WeWork is slightly less WeWork, but it’s still very WeWork.
The commercial real estate/wannabe tech company shed a few of its egregious provisions that gave Adam Neumann, the company’s co-founder and chief executive officer, an unusual measure of authority over his company – including the power through his wife to pick his replacement from beyond the grave. WeWork also agreed to cut in half the voting power of Neumann’s stock, and he will hand to the company any profits he receives from real estate properties he had owned and leased to WeWork. If you’re new to reading about this company, yes, all of those eyebrow-raising things happened at WeWork.
Neumann is an extremely effective pitch man for his company, but it’s understandable that potential investors in WeWork’s initial public stock offering reportedly balked at buying wildly valued shares of a company with a short operating history, unsteady unit economics, a governance structure that favors one person above all others, a history of questionable spending and – oh yes – an obligation to pay nearly $50 billion in lease payments in coming years.
Neumann’s willingness to dump some of the terms that enriched or empowered him shows how badly WeWork needs the money to fund its ambitious, or perhaps unsustainable, business. The company burned $2.2 billion in cash last year, and those conditions aren’t likely to change soon. If it wasn’t able to get an IPO done, WeWork would have lost out on as much as $10 billion in fresh cash from the stock sale as well as bank loans that are in part contingent on the IPO. That is a lot of motivation to make promises, but not too many.
“Corporate governance is important to our company,” is a sentence written in WeWork’s updated IPO prospectus filed Friday. If that were true, of course, we would never have gotten to this point.
WeWork and Neumann will likely have to take the psychological blow of a steep valuation haircut in an IPO, although it remains to be seen how much. Bankers months ago were talking about WeWork meriting a stock market value of as much as $65 billion; it now may be significantly south of $20 billion.
WeWork’s valuation as a private company was always a fiction written by Neumann and his biggest financial backer, the Japanese telecom giant SoftBank. But assuming WeWork goes public at a significantly reduced number to its fictional valuation, it nevertheless could have real consequences for SoftBank’s relationships with partners in its massive tech-focused investment fund, and for WeWork employees who might be holding overvalued stock.
Even after the changes WeWork was forced to make, this is still a company controlled almost entirely by Neumann – who seems fine using it as a foundation to collect many hundreds of millions of dollars from personal loans or WeWork stock sales – that’s run with the discipline of bears escaped from a circus and structured to funnel profits and minimize taxes for Neumann and a tiny cadre of others. As I said, WeWork is still very WeWork.
In the outrage that exploded since WeWork released its IPO prospectus last month, there has been justifiable blame on Neumann and on SoftBank’s bazooka of cash for letting WeWork get so very WeWork. Let’s not stop there. There is plenty of blame to spread around.
WeWork has a legion of experienced investors who poured more than $12 billion into the company, sat on its board of directors and apparently bought Neumann’s vision and empowered him to do whatever he wanted. Let’s point fingers at JPMorgan Chase & Co. and other banks that lined up to lend Neumann money, presumably with dollar signs in their eyes hoping to do business with his company. When no one wants to kill or even slightly inconvenience a potentially golden goose, it can’t be a surprise when the goose makes an utter holy mess.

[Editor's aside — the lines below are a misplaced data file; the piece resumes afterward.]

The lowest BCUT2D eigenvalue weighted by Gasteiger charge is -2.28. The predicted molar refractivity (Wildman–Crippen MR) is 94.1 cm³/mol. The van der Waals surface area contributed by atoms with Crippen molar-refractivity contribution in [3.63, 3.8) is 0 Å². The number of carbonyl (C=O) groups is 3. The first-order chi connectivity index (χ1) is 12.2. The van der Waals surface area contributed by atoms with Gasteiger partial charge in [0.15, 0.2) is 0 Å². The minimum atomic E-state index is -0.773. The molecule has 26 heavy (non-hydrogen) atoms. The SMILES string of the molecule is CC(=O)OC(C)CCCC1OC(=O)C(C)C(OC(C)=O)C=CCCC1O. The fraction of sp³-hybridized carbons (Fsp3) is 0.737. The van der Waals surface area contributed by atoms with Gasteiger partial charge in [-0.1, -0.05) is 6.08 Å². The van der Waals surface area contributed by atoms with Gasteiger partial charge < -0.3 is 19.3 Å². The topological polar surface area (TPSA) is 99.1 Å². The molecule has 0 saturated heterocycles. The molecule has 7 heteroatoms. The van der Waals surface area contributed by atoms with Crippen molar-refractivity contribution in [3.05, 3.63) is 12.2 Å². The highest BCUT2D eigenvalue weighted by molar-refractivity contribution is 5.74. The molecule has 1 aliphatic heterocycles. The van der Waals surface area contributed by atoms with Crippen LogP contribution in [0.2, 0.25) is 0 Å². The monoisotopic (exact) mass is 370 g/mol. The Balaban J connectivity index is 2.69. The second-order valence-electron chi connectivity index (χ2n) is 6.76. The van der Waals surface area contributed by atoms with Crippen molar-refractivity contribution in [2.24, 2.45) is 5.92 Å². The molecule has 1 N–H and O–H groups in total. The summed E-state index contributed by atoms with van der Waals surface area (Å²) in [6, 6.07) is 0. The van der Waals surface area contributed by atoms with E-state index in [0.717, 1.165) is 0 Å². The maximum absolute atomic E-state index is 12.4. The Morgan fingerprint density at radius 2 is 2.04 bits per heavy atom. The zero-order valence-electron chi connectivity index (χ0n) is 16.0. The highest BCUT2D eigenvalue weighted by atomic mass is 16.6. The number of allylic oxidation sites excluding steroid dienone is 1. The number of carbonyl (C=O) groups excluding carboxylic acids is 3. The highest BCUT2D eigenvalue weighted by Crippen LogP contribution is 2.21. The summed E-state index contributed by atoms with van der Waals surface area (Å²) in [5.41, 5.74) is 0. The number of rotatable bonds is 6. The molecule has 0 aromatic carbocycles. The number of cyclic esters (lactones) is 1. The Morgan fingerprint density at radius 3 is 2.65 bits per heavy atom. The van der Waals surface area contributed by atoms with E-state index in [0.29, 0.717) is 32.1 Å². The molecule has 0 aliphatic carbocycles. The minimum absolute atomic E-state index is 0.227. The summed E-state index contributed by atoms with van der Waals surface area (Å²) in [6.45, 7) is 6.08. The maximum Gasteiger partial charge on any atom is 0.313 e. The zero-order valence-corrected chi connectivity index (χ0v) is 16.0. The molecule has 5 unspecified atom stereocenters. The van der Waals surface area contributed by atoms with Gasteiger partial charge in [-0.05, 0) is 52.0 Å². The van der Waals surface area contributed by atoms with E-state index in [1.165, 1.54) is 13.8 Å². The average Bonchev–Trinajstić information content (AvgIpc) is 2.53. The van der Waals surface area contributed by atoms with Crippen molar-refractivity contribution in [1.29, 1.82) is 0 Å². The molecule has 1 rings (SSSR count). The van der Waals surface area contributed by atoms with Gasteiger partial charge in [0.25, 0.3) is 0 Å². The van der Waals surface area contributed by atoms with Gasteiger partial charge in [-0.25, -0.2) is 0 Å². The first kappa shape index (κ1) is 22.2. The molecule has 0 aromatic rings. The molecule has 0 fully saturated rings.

As my Bloomberg Opinion colleague Matt Levine wrote recently, the oddity of WeWork is that it actually had to make compromises as it graduates from startup to a public company. This hasn’t been typical in the last few years as young and cool companies from Snapchat to Lyft and Slack started going public. They’ve been able to stay the same insulated, founder-empowering startups, giving the new owners of their companies as little influence as possible while basically continuing to do whatever they wanted – just as they had when they started in a proverbial garage. WeWork broke that mold.
WeWork still might do just fine as a public company. Or not. The tepid at best public market reception to Uber, Lyft, Snap and others shows that stock investors aren’t solely persuaded by the bright shiny object of fast revenue growth, if a company doesn’t have a proven business model or can’t competently execute its business plan.
However the IPO goes, WeWork’s difficulties hitting the stock market should – but probably won’t – spark soul searching among those who start companies and support them with financing in Silicon Valley, on Wall Street and far beyond. Some big ideas have bloomed in the last decade that wouldn’t have been possible without the easy availability of cash for young tech companies.
But I have grown increasingly worried that the limitless cash has created a generation of bad companies. When we look back at the “unicorn” wave of the 2010s, we may see companies puffed up by easy money and limping along on flabby financials, with cash spackling over the glaring holes in their business models. I worry the easy money has ossified in young companies a lack of accountability, with egotistical and insular leadership.
That is the downside of the free-cash era for unicorns. WeWork may be the apotheosis of the phenomenon, but it is far from a singular example of startup rot.
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Shira Ovide is a Bloomberg Opinion columnist covering technology. She previously was a reporter for the Wall Street Journal.
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